Organizational Administration in Educational Leadership Advanced Seminar in Contemporary Management Advanced Seminar in Personnel and Programming Selected Topics in Educational Leadership Directed Research/Professional Internship in Educational Leadership Educational Theory and the Practice of Teaching Advanced Seminar in Educational Methods and Materials Advanced Seminar in the Educational Process Selected Topics in Educational Theory and Practice

CURRICULUM The curriculum of the Doctor of Education Program is organized in a three-level system that is designed to provide a common founda­ tion of doctoral study, flexible program per­ sonalization, and in-depth research experi­ ence. Courses and seminars at all three levels may be utilized to form a narrow specializa­ tion or a unique blend of emphases. Level One: Core Studies The first level of the Ed.D. curriculum is a core of five courses required of all Ed.D. stu­ dents (DE 801,803,804,808 and 888). These courses assume previous course work on the master's level, but are intended to provide both perspective and breadth in regard to sig­ nificant components of educational ministry. Though student research is required in these courses, faculty content delivery and class­ room activity are major course components. In order to encourage a dynamic internation­ al character within the Ed.D. program, core courses are often team-taught with faculty from the School of Intercultural Studies. Level Two: Advanced Seminars The second level of the Ed.D. curricu­ lum is composed of advanced seminars. Each core course is followed by two titled seminars, a selected topics course designa­ tion, and opportunity for directed research: Historical and Philosophical Thought in Education Advanced Seminar in the Philosophy of Education Advanced Seminar in the Integration of Faith and Learning Selected Topics in the History and Philosophy of Education Directed Research in the History and Philosophy of Education Perspectives in Human Development and Education Advanced Seminar in Moral and Faith Development Advanced Seminar in the Integration of Developmental Research Selected Topics in Human Development and Education

It is recommended that these examina­ tions be taken in the last semester of resi­ dence after 36 to 48 units have been com­ pleted. The examinations are administered during the third and fourth weeks of the fall and spring semesters, and may be arranged for selected summer terms. Dissertation Each candidate for the Ed.D. degree will conduct an original investigation of a perti­ nent problem related to Christian Education, and present the results in a dissertation within two years after completing the quali­ fying examinations. The dissertation should make a significant contribution to Christian education knowledge, show mastery of the literature on the topic, demonstrate familiari­ ty with relevant resources, and be applicable to the life of the Church. A wide range of experimental and non-ex­ perimental methodologies may be utilized in dissertation research. Methodologies may also be blended for appropriate approaches to educational subjects and problems. Dissertation research requiring statistical analysis is entirely supported on campus. The Biola University computer center main­ tains a linked network composed of two Digital VAX 3100 workstations, three HP 9000 workstations and a Digital DecStation 2100. The center also includes a microcom­ puter lab with IBM PC, PC-AT, and Macintosh hardware. SPSS-X and StatView 512+ statistical packages are used frequent­ ly. When necessary, access to specialized statistical programs is available through the Rosemead School of Psychology. Additional dissertation guidelines and requirements are published in the Ed.D. Handbook and in the Christian Education Ed.D. Dissertation Preparation Guide. Oral Defense ofDissertation The final Ed.D. graduation requirement is a successful oral defense of the disserta­ tion. However, the primary purpose of the dissertation defense is to give the student the opportunity to orally present his find­ ings to his committee. Interested visitors may also be present for the formal defense. Members of the committee may request that appropriate corrections be made. When the revisions are completed and the dissertation form is approved, the candidate is nominated for graduation.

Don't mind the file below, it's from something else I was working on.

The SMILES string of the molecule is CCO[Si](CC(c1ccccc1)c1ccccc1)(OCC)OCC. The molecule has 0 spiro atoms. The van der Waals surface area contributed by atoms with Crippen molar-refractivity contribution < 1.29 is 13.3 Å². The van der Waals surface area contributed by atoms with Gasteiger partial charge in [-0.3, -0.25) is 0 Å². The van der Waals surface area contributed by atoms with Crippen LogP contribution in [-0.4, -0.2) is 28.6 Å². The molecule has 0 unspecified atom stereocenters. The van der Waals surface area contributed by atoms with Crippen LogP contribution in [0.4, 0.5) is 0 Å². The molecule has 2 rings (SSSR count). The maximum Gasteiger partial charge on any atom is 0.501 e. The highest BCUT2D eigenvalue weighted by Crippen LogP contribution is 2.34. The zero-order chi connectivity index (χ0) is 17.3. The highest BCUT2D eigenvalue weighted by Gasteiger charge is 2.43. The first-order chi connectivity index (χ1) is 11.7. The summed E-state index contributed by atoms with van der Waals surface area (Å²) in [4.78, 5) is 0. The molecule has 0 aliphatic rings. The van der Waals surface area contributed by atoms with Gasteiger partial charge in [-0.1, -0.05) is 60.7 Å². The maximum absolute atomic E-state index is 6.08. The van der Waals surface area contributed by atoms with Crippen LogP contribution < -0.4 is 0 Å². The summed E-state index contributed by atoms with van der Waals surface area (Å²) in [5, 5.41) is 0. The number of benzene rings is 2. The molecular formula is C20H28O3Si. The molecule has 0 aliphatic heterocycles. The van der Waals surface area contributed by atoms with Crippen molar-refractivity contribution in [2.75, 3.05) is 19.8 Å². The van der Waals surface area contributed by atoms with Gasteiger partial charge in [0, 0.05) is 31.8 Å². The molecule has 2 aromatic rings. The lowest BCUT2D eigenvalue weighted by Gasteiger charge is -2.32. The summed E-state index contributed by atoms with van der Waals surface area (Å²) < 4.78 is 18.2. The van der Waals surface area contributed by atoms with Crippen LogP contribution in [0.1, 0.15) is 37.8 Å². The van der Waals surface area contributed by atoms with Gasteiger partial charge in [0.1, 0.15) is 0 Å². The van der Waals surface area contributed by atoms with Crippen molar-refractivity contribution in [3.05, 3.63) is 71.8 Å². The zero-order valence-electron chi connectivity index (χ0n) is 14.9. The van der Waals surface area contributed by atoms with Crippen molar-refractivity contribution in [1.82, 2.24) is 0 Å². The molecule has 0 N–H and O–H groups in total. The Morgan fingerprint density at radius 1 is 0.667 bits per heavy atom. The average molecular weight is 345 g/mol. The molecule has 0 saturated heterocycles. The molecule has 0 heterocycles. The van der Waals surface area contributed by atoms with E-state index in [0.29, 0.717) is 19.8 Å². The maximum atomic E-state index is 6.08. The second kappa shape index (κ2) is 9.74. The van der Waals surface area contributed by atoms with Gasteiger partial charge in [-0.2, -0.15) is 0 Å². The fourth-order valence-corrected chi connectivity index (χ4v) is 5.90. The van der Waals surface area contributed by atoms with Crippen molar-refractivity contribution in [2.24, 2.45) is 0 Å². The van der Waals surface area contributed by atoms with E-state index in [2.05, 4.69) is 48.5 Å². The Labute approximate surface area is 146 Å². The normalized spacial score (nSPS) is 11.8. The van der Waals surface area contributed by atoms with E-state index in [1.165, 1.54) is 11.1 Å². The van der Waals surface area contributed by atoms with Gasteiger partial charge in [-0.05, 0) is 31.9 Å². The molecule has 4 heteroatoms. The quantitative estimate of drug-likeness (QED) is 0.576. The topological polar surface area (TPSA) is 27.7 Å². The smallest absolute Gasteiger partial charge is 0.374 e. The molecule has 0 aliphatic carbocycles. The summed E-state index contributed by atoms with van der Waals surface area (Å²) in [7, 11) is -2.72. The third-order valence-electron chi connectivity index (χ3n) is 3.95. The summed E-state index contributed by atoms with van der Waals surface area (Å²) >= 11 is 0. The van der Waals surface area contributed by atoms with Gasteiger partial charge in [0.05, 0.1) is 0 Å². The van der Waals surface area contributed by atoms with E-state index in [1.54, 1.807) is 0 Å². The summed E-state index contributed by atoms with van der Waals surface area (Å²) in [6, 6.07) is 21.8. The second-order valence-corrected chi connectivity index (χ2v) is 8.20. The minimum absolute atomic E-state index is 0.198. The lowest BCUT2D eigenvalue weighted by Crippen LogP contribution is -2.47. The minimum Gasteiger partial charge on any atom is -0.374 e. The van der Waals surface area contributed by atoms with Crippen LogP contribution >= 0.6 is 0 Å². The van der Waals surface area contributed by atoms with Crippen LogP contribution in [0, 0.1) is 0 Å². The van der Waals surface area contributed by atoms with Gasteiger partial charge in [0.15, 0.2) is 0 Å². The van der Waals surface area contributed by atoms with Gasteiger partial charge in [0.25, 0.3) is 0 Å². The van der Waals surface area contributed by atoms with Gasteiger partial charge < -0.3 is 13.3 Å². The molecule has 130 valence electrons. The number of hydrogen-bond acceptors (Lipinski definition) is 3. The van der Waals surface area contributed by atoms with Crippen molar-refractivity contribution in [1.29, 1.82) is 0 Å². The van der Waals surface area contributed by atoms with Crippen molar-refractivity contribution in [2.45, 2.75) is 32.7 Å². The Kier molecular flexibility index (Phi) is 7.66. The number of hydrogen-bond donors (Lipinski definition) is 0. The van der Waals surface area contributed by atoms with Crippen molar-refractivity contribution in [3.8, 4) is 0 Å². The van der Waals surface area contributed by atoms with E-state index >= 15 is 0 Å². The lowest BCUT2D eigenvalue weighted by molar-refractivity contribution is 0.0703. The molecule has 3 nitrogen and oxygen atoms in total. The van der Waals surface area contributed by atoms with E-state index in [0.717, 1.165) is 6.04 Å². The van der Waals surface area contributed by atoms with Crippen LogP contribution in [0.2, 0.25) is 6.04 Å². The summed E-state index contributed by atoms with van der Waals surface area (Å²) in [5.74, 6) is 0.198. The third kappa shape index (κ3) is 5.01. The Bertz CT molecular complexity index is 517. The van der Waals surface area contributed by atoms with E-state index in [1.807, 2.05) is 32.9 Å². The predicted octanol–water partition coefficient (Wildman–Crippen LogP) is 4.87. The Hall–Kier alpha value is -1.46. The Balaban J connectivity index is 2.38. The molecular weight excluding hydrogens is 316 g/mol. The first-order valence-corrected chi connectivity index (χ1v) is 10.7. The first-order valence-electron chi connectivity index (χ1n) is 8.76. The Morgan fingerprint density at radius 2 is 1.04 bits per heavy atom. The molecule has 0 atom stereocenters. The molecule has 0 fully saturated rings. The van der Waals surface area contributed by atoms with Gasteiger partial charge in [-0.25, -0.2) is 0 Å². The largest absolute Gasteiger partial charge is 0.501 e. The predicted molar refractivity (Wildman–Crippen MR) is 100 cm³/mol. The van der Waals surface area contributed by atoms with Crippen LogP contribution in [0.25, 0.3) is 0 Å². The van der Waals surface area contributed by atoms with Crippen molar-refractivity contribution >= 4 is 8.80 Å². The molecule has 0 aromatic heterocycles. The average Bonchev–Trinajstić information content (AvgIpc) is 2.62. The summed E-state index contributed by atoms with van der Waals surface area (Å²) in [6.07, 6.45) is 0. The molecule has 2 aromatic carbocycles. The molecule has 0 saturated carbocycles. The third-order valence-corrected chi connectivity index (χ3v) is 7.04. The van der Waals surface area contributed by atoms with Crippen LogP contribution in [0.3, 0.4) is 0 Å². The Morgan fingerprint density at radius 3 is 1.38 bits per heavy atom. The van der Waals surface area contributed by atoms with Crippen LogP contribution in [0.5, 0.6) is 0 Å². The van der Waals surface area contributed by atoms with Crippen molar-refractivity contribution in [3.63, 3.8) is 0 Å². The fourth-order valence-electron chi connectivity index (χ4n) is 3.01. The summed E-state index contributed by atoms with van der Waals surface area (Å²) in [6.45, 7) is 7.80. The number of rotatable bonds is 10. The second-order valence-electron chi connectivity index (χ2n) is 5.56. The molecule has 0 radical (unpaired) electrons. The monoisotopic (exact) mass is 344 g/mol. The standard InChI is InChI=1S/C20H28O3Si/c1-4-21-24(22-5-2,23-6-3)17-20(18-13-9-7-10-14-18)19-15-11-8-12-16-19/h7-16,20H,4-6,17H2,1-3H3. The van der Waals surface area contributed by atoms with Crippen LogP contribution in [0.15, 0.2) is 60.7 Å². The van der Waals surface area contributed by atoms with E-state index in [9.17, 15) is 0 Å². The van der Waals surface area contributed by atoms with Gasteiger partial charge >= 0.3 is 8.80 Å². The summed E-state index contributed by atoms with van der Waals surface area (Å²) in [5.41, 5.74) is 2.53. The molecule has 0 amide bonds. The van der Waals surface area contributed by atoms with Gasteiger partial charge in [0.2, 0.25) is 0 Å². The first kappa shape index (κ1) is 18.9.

Directed Research/Professional Intern­ ship in Educational Theory and Practice

Studies in Educational Research Advanced Research Seminar Dissertation

The character of these seminars is ex­ tensive student research with significant faculty guidance and in-class discussion. The selected topics seminars are often con­ ducted by recognized authorities in the field of Christian education-who serve as adjunct professors for the Ed.D. program. This level of the Ed.D. curriculum also includes opportunity for directed research - inde­ pendent investigation of an issue or specific aspects of educational ministry not covered in other courses and seminars. The option of electing directed research is also avail­ able when there is insufficient enrollment to support a scheduled advanced seminar. Program specializations are created with these advanced seminars and directed re­ search opportunities as well as with courses from other schools within Biola University. Level Three: Research The third level of the Ed.D. program in­ cludes two components. The first is an ad­ vanced research seminar (DE 890) that is designed to prepare the student for disser­ tation research. The second is the design, preparation, and defense of a doctoral dis­ sertation. This program component either completes the sequence of a narrow special­ ization or adds focus to a more general pro­ gram design.

Directed Research in Human Development and Education

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